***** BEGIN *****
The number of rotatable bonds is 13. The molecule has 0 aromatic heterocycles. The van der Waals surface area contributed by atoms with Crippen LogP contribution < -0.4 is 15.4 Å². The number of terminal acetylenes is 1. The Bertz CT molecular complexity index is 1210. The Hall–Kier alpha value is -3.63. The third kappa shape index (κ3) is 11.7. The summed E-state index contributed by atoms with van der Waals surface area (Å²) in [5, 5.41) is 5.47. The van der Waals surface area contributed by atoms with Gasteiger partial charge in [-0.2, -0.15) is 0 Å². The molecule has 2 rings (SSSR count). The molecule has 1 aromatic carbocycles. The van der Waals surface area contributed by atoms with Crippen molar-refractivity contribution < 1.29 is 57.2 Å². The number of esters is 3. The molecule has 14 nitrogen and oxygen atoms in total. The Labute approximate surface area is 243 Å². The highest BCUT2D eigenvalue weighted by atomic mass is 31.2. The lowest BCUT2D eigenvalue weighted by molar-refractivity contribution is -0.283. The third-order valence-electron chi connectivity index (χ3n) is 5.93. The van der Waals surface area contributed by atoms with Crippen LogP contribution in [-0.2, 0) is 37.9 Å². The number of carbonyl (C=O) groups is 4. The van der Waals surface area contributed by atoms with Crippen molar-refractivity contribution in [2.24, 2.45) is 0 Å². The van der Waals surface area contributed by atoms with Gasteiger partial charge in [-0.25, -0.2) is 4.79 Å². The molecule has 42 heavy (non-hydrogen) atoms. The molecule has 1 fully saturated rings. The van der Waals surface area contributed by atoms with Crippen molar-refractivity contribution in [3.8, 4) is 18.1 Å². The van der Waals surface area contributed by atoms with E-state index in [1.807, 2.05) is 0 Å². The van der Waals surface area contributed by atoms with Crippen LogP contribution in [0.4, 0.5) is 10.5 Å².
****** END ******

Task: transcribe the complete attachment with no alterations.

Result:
The number of rotatable bonds is 13. The molecule has 0 aromatic heterocycles. The van der Waals surface area contributed by atoms with Crippen LogP contribution < -0.4 is 15.4 Å². The number of terminal acetylenes is 1. The Bertz CT molecular complexity index is 1210. The Hall–Kier alpha value is -3.63. The third kappa shape index (κ3) is 11.7. The summed E-state index contributed by atoms with van der Waals surface area (Å²) in [5, 5.41) is 5.47. The van der Waals surface area contributed by atoms with Gasteiger partial charge in [-0.2, -0.15) is 0 Å². The molecule has 2 rings (SSSR count). The molecule has 1 aromatic carbocycles. The van der Waals surface area contributed by atoms with Crippen molar-refractivity contribution < 1.29 is 57.2 Å². The number of esters is 3. The molecule has 14 nitrogen and oxygen atoms in total. The Labute approximate surface area is 243 Å². The highest BCUT2D eigenvalue weighted by atomic mass is 31.2. The lowest BCUT2D eigenvalue weighted by molar-refractivity contribution is -0.283. The third-order valence-electron chi connectivity index (χ3n) is 5.93. The van der Waals surface area contributed by atoms with Crippen LogP contribution in [-0.2, 0) is 37.9 Å². The number of carbonyl (C=O) groups is 4. The van der Waals surface area contributed by atoms with Crippen molar-refractivity contribution in [2.24, 2.45) is 0 Å². The van der Waals surface area contributed by atoms with Gasteiger partial charge in [-0.25, -0.2) is 4.79 Å². The molecule has 42 heavy (non-hydrogen) atoms. The molecule has 1 fully saturated rings. The van der Waals surface area contributed by atoms with Crippen molar-refractivity contribution in [3.8, 4) is 18.1 Å². The van der Waals surface area contributed by atoms with E-state index in [1.807, 2.05) is 0 Å². The van der Waals surface area contributed by atoms with Crippen LogP contribution in [0.4, 0.5) is 10.5 Å².